In which we meet Rose Tyler, a young woman from South London, who works at Henrik's department store in the heart of the city. She lives with her widowed mother, Jackie, and has a boyfriend named Mickey Smith. One day, as Rose is about to go home, she is sent down to the basement with the lottery syndicate monies, to give to the electrician Mr Wilson. He isn't in his office. She hears a noise from the stockroom and goes to see if he is there. A number of display mannequins stir to life and advance on her. She is saved by a man with close-cropped hair, wearing a battered old leather jacket. He leads her towards the lift as the display dummies follow. He pulls an arm off one of them as the lift door closes. Rose discovers that it is made of solid plastic. She had thought that it might have been someone disguised - students perhaps. The man introduces himself as the Doctor. He has a bomb which he is going to use to blow up a transmitter on the store's roof. This is controlling the mannequins - really Autons. Rose exits the building then sees the upper floors of the store explode a few minutes later. She still has the Auton arm with her as she wanders off, not noticing a blue Police Call Box sitting in a nearby alleyway.
That evening, Jackie welcomes her daughter home, having seen the destruction of the store on the TV news. Mickey arrives, insisting she comes for a drink. Rose suspects he just wants to see the football on a big screen. Jackie thinks she should claim compensation for her ordeal. Rose asks Mickey to dispose of the plastic arm as he leaves. The following morning Rose hears something scuttling around the flat. She thinks that a cat has got in. She is surprised to find the Doctor on her doorstep. He has been tracing an Auton signal, and has traced it here. The plastic arm has entered the flat through the cat-flap. It attacks the Doctor and then Rose. He uses his sonic screwdriver to deactivate it. The Doctor warns her not to say anything about this to anyone, as it will put her and her family at risk. She goes to Mickey's flat to use his computer to search the internet. This leads her to a man named Clive, who runs a website about the Doctor. Mickey takes her to see him. Whilst she is inside, Mickey sees a wheelie-bin move by itself. Investigating, he finds his fingers stuck to it, and it then swallows him up. Clive has his theories about the Doctor, and is convinced that he is an alien. He has found evidence of the same man at events throughout history - like the eruption of Krakatoa, the sinking of the Titanic, and the assassination of JFK. When Rose returns to the car, she fails to notice that Mickey has been replaced with an Auton replica.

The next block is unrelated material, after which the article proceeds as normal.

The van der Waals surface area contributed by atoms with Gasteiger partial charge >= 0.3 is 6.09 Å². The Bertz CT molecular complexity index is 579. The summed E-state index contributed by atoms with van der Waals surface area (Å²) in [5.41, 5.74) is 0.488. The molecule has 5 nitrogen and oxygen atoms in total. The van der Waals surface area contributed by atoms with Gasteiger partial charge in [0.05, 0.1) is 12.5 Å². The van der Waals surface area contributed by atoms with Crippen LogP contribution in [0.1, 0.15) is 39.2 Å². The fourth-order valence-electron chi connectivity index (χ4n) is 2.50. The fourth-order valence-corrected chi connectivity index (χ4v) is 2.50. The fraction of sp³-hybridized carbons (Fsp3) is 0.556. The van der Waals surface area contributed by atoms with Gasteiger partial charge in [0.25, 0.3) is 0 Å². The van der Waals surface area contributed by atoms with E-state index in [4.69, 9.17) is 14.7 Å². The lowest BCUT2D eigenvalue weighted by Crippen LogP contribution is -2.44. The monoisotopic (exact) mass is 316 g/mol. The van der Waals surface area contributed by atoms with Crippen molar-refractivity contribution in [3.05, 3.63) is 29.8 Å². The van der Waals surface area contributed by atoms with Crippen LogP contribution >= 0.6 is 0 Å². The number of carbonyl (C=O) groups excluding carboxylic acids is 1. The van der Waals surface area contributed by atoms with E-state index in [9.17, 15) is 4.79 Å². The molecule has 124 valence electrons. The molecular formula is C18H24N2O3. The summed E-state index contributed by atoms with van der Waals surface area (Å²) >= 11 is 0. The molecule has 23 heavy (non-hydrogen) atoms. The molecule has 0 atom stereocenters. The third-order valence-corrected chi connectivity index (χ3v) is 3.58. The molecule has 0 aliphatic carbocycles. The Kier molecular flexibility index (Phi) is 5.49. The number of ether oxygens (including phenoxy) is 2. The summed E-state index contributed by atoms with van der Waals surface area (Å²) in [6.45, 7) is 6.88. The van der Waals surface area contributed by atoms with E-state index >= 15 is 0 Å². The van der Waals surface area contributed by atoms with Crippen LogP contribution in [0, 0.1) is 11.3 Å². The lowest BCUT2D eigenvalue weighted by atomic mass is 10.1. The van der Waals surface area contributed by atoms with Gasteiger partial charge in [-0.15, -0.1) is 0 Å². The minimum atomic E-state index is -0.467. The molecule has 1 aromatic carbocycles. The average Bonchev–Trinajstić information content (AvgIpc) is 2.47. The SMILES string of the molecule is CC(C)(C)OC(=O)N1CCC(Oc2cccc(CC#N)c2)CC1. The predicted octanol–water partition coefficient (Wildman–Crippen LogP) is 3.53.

The Auton Mickey tries to get information about the Doctor when they go for a meal later. The Doctor arrives and exposes him as a fake. Rose escapes from the restaurant into the yard where she sees the Doctor letting himself into the TARDIS. She follows him in. The Doctor has managed to pull the head off the fake Mickey, and links it to the console to trace its animating signal. Rose is surprised to find that they have travelled to the Thames Embankment in a matter of seconds. The Doctor realises that the Nestene Consciousness plans to use the London Eye as a transmitter to activate its Autons all over the city. He and Rose enter a chamber beneath it, where they find the Nestene housed in a vast vat of liquid plastic. It has captured the TARDIS, and Mickey is also here. The Doctor tries to negotiate with the Nestene, but he has a phial of anti-plastic in reserve should he need to use it. The Nestene sees the Doctor as a threat and so decides to activate the Autons. Jackie Tyler is doing some late night shopping when shop window dummies begin to burst out of store windows, killing all they encounter. Clive is nearby with his wife and son, and he becomes one of their victims. She finds herself threatened by a trio of Autons in bridal dress. Rose saves the Doctor, by swinging on a rope to knock his Auton captor into the vat of plastic. The phial of anti-plastic falls into the Nestene and destroys it. All the Autons collapse. The chamber begins to explode, and the Doctor takes Rose and Mickey away in the TARDIS. he offers her the chance to travel with him. She declines at first, but then changes her mind when he tells her that he can travel in Time as well as Space...